If you haven’t read the first two posts: Optimizing Your Volume Slider and Optimizing Your Volume Slider 2 – SIMD Edition then it’d be a good idea for you to do so before reading this one, since they’re necessary to understand the results here.
So, finally getting around to the benchmarking. We’re going to be taking this a bit more seriously than previous benchmarking, which means a few things. First, before running the benchmark, I ran top and made sure nothing else on the system was sucking resources. This is important because if other programs are running, it can significantly affect the time your benchmark takes, and throw off the results.
Another point is that we won’t be comparing results across different machines (especially different processor architectures) anymore. While such comparisons are definitely interesting, there is no one size fits all solution to optimization (as much as we’d probably like there to be). A program will have to be compiled differently for different processor architectures anyway, and if we were really writing a sound library, we’d probably either be gearing the library at a specific situation (ex: music on mobile devices, so we’d optimize for ARM), or including preprocessor directives that use different code for different architectures. To drive this point home, vol_intrinsics and vol_inline won’t even run on x86, since they’re making use of AArch64 instructions.
The last point I’ll make about benchmarking itself is arguably the simplest: run the benchmark multiple times. This means both: have a high enough sample size so that the results are meaningful, and ‘run the benchmark a bunch of times’. Anyway, let’s get into (one instance of) the benchmark results themselves:
bash -c "time ./vol_noscale" Result: -846 real 0m5.087s user 0m4.907s sys 0m0.170s bash -c "time ./vol1" Result: -649 real 0m5.229s user 0m5.069s sys 0m0.149s bash -c "time ./vol2" Result: -949 real 0m6.408s user 0m6.254s sys 0m0.140s bash -c "time ./vol3" Result: -181 real 0m5.183s user 0m5.043s sys 0m0.130s bash -c "time ./vol_inline" Result: -181 real 0m5.173s user 0m5.014s sys 0m0.150s bash -c "time ./vol_intrinsics" Result: -425 real 0m5.161s user 0m5.011s sys 0m0.140s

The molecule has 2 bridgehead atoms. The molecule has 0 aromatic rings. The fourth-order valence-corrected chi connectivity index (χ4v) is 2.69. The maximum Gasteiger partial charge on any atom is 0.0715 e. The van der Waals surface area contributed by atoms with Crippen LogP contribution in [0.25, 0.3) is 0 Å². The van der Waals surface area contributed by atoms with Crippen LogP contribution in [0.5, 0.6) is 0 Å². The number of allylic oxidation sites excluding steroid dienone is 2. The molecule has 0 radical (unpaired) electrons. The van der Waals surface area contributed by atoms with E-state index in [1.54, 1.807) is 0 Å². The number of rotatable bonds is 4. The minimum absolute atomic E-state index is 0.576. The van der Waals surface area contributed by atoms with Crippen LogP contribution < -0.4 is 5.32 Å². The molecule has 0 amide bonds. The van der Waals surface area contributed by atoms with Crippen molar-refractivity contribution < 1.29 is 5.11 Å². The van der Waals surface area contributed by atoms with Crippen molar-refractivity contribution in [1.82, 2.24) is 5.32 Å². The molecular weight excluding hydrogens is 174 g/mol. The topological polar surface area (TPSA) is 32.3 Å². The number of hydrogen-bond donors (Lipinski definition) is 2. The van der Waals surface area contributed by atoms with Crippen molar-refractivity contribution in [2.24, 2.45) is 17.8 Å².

vol_noscale is the ‘control’ condition – it has no scaling code, therefore it exists purely to tell us the time taken to generate the samples, sum them afterwards, etc. vol1 is our familiar ‘scale via floating point calculations’, vol2 is the precalculated results table, vol3 is fixed point math using standard C. Finally, vol_inline is fixed point math using inline assembly, and vol_intrinsics is fixed point math using AArch64 intrinsics.
Our previous conclusions regarding floating point vs precalculated result table vs fixed point seem to hold – floating point is surprisingly robust, the precalculated result table is very slow, and fixed point math is the best. In every test I ran this pattern held true, so by now I’m confident in these results (for this specific machine).
Now, let’s look at the new methods, vol_inline and vol_intrinsics. They’re faster than vol3 alone, which is to be expected. But, vol_intrinsics seems to have completed 0.012s faster than the vol_inline. Does that mean intrinsics are faster than inline assembly?
This pattern didn’t hold for repeated tests. On some tests, vol_inline beat out vol_intrinsics. These two were consistently faster than vol3, but from these tests we cannot conclude that inline assembly is slower (or faster) than intrinsics. In this case, it would be entirely valid to make a decision based on the fact that intrinsics are easier to use than inline assembly. It’s likely that the fluctuation in time taken are due to background processes running on the system (even things like sshd take resources!) or more esoteric factors that aren’t under our control, like the temperature of the CPU. This is why it’s important to run benchmarks multiple times – you never know what could be skewing the results, and only by doing multiple tests can you be sure that the pattern holds.
In the end, I’d probably settle on using the intrinsics. They’re faster than doing the fixed point math in regular C, while being far more user friendly than directly writing inline assembly (since they operate mostly the same way as regular C functions). One thing we might do if we were actually writing a sound library is to try floating point math and the precalculated result table with these lower level techniques, but what I’ve done here should be enough to demonstrate the involved techniques, so I’m going to leave it at this.